Though you can catch workarounds and installs of Ubuntu on devices like the Asus Eee Pad Transformer Prime on YouTube, Canonical is set on launching its own version of Ubuntu for Android, bringing full desktop functions to the Android platform.

Much like how the Linux-based Webtop OS on the Motorola Atrix works, Ubuntu for Android will run in the background on the same kernel and then launch when you connect your phone to an external monitor and Qwerty keyboard.

We caught up with Canonical founder Mark Shuttleworth who talked us through some of the main points of Ubuntu for Android.

The first thing to note is that this is full Ubuntu; there’s “no compromise on the Ubuntu experience with Ubuntu for Android.” So any programs that you’d normally be able to run on Ubuntu you’ll be able run using the hardware of your Android phone.

Ubuntu for Android runs in tandem with Android in the background. Any texts that come through when your docked will pop up on the screen like Skype notifs and, again, like Webtop OS you’d get a condensed ‘mobile view’ of what’s on the phone’s screen. Likewise, you ought to be able to launch Android apps like Spotify when docked through this mobile view window.

Ubuntu for Android minimum specifications

The second main point is the minimum hardware requirements for Android devices is fairly high. Required spec for Ubuntu for Android will include a dual-core processor with a speed of at least 1.2GHz, a GPU that can drive two displays simultaneously and an HDMI connection.

Connections with MHL - like those on the Samsung Galaxy S2 and HTC’s Sensation line-up - ought to work too, provided you’ve got the required cables.

Though Ubuntu for Android has been tested and developed on the Motorola Atrix 2, Android 4.0 Ice Cream Sandwich will be supported and may also be a minimum requirement post-launch.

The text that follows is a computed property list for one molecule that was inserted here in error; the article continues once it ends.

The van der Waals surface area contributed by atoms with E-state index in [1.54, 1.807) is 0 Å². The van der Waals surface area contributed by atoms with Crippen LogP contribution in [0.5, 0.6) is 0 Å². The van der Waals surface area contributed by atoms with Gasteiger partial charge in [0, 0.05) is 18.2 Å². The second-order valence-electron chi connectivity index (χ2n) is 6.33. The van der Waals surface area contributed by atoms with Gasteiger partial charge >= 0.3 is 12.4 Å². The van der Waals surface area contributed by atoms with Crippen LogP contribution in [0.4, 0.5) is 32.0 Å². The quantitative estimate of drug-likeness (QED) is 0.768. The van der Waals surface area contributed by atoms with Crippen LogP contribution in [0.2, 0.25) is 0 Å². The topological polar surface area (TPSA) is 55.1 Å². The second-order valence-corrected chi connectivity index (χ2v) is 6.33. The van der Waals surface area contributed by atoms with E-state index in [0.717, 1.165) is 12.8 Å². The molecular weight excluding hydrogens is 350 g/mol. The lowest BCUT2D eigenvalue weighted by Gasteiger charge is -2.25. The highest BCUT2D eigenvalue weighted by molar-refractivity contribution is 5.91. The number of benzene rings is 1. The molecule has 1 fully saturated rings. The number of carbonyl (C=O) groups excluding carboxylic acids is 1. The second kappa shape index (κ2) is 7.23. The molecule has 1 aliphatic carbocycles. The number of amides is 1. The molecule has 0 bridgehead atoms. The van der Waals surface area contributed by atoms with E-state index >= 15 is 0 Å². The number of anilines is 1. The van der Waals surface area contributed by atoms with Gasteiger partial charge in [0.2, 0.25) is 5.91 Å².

Shuttleworth was enthusiastic about the emerging dual-core and quad-core Android phones, saying that the goal was to “leverage the strength of Android in that form factor,” and “look to run a full productivity experience on the CPU of the smartphone.”

The intention Ubuntu for Android is “not to replace the core functions” such as calling, texting and storing contacts, “something which Android does very well.” But we understand that there’s also plans at some point for an Ubuntu ‘phone UX’ which will sit on top of Android a la HTC’s Sense and Samsung’s TouchWiz.

With devices like the Asus Eee Pad Transformer Prime, the Padfone (which can slot into a keyboard dock) and Motorola’s Atrix phones with the Lapdocks already bridging the gaps between phone/laptop/tablet functions, Ubuntu for Android looks to be a logical next step in the mobile evolution.

In its current form, Ubuntu for Android is an early prototype. Don't head on over to the Android Market after reading this and expect to see the app waiting for you. Canonical said that it’ll be working with hardware partners to bring it to market, so timing for availability will be largely dependent on those relationships.

So on future Motorola Atrixes and Lapdocks we could see the Webtop OS switched out in favour of Ubuntu for Android or see it ported to devices like the Transformer Prime and Padfone.

That said, we were also told that the Ubuntu phone UX is thought to be ready within an 18 to 24 month timeframe.